Students will be expected to write a substantial term paper.



Still to be determined. But among them, at least parts of the following will likely figure:


Coady, Testimony

Burge, “Content Preservation”

Lackey, Learning from Words

Christensen, “Epistemology of Disagreement: The Good News”

Kelly, “Peer Disagreement and Higher Order Evidence”

Williamson, “Reference, Inference, and the Semantics of Pejoratives”

Richard, When Truth Gives Out


This course satisfies the M&E requirement

PHL 382 • Polysemanticism

42705 • Spring 2012
Meets W 200pm-500pm WAG 307
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Graduate Standing and Consent of Graduate Advisor or Instructor required.


 What we talk about when we talk about ‘about.’ A presupposition of much philosophy of mind and language since at least Frege has been, what we might call “monosemanticism,” that the phenomenon of aboutness is fundamentally uniform. The proposition is at once the meaning of the well-formed declarative sentence and that to which we’re related in any propositional attitude. Propositions univocally constitute the content, in some important sense, of both thoughts and sentences. And they thereby determine what those thoughts and sentences are about. In virtue of having the contents they do, thoughts and sentences alike are apt to have truth conditions and, accordingly, truth values.  

A frustratingly underdeveloped alternative is what I will call “polysemanticism”: that the phenomenon of intentionality is rather fundamentally multiplex. No kind of thing is at once the meaning of a sentence of a natural language and that to which a subject is related in thought. What it is to be the object of an attitude is different in kind from what it is to be the semantic value of a sentence. That idea, for what it’s worth, will be the focus of the seminar: there is more than one way for some thing to present another again—to represent it. And language and thought exploit two different such ways. I think such a view provides a new perspective on long-standing obscurities in philosophy of mind and language, several of which will be reconstrued. But it is not without its own difficulties.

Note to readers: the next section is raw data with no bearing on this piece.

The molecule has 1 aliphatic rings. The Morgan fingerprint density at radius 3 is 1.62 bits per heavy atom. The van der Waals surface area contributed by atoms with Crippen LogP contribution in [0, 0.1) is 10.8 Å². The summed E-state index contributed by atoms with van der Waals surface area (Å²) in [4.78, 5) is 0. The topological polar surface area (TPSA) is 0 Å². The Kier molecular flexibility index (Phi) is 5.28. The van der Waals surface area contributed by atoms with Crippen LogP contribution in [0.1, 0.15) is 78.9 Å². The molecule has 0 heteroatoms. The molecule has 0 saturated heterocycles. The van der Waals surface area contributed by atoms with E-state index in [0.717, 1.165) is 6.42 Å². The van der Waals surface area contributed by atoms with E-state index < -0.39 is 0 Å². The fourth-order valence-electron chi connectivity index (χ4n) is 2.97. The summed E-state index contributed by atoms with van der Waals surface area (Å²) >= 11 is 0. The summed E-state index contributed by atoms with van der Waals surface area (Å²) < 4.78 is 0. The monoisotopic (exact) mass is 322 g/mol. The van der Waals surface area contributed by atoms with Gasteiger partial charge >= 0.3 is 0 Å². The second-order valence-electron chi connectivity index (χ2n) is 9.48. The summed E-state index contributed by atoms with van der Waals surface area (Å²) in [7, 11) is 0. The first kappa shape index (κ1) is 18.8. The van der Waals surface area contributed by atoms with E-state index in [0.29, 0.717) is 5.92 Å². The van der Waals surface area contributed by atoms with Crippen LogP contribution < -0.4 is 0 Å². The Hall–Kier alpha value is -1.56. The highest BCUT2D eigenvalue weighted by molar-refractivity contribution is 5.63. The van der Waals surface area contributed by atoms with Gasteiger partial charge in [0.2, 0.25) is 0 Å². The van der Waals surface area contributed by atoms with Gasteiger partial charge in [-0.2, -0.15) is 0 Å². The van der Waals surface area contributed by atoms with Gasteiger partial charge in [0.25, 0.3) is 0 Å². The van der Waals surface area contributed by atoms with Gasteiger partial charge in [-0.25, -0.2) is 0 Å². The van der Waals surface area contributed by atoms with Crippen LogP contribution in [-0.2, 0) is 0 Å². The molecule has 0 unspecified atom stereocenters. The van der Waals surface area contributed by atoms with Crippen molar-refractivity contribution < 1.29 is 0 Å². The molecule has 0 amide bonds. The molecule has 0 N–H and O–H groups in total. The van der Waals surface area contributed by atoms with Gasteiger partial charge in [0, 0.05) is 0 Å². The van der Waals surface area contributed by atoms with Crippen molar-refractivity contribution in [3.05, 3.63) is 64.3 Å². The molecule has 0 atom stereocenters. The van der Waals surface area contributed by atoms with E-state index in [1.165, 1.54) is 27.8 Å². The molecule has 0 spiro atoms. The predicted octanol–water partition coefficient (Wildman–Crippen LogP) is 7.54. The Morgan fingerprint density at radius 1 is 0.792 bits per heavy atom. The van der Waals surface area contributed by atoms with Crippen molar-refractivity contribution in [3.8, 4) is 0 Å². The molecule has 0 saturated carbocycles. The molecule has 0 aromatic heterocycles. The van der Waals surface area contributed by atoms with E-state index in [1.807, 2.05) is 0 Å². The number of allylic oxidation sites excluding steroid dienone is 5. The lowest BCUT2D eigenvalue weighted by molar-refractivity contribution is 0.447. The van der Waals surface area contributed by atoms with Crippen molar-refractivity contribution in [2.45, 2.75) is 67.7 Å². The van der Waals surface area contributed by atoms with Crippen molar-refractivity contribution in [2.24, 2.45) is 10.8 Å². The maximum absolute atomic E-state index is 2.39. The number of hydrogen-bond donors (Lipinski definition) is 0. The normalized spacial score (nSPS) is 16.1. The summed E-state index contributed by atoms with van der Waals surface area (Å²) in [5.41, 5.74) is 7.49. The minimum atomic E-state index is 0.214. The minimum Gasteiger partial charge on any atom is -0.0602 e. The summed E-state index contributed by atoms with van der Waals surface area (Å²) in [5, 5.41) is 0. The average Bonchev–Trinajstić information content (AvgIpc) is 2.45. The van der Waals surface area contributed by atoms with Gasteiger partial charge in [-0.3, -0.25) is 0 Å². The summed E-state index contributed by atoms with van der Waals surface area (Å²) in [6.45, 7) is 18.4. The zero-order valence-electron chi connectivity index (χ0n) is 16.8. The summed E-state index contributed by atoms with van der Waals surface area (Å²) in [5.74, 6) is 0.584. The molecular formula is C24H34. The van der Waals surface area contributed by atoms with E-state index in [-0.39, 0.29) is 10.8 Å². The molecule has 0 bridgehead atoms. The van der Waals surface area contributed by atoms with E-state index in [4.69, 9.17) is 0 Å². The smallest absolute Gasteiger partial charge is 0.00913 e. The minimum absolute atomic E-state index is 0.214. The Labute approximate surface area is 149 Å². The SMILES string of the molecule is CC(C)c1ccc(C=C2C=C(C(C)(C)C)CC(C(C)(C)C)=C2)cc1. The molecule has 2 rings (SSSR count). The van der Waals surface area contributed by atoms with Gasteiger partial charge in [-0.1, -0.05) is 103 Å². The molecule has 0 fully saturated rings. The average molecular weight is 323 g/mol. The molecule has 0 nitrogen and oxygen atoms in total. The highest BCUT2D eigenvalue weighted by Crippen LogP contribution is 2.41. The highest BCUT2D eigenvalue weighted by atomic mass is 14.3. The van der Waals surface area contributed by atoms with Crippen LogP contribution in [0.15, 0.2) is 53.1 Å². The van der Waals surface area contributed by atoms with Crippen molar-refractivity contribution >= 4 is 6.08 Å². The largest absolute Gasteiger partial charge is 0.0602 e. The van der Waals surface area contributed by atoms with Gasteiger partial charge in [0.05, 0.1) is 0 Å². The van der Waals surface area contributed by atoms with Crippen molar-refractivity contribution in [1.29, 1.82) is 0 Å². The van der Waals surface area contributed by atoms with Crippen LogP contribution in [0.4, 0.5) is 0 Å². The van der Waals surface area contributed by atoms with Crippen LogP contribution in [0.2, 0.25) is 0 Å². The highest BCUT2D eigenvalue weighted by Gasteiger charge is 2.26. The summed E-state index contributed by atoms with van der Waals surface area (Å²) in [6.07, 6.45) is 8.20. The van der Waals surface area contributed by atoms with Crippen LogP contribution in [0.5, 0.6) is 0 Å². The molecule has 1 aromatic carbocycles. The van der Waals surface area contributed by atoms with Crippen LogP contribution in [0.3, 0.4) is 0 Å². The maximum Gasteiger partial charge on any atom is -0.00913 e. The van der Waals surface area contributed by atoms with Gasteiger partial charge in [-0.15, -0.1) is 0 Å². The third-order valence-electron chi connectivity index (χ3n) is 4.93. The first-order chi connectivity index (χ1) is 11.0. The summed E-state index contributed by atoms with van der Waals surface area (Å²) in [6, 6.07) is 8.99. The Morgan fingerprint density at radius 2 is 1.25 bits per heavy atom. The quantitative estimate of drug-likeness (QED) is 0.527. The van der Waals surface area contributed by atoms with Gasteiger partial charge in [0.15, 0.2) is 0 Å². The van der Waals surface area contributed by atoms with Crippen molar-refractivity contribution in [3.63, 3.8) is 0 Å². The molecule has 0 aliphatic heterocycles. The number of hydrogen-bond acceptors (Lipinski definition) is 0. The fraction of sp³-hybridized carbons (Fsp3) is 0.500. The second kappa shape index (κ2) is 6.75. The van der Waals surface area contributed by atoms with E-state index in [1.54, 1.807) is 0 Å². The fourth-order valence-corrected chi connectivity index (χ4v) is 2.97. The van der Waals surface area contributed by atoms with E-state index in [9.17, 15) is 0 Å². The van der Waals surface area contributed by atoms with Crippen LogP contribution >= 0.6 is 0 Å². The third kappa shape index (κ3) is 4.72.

One central challenge is to explain the nature of communication: an attractively simple view is that (in its paradigm, at least) communication is a matter of one subject’s transmitting the content of a thought of theirs by encoding it in a bit of a common language. But if there’s a sense in which no bit of language can simply encode a thought, then a different account is wanted. One aim of the seminar will be to investigate the motivations for the simple view, and to contemplate the prospects for a radically contrary alternative, according to which linguistic communication is not dependent on any content of thought.  

Grading Policy:

 Students enrolled for credit will be expected to write a paper.  


 Selections from Burge, Evans, Frege, Kripke, Loar, Putnam, and Russell, among others.


This course satisfies the M&E requirement.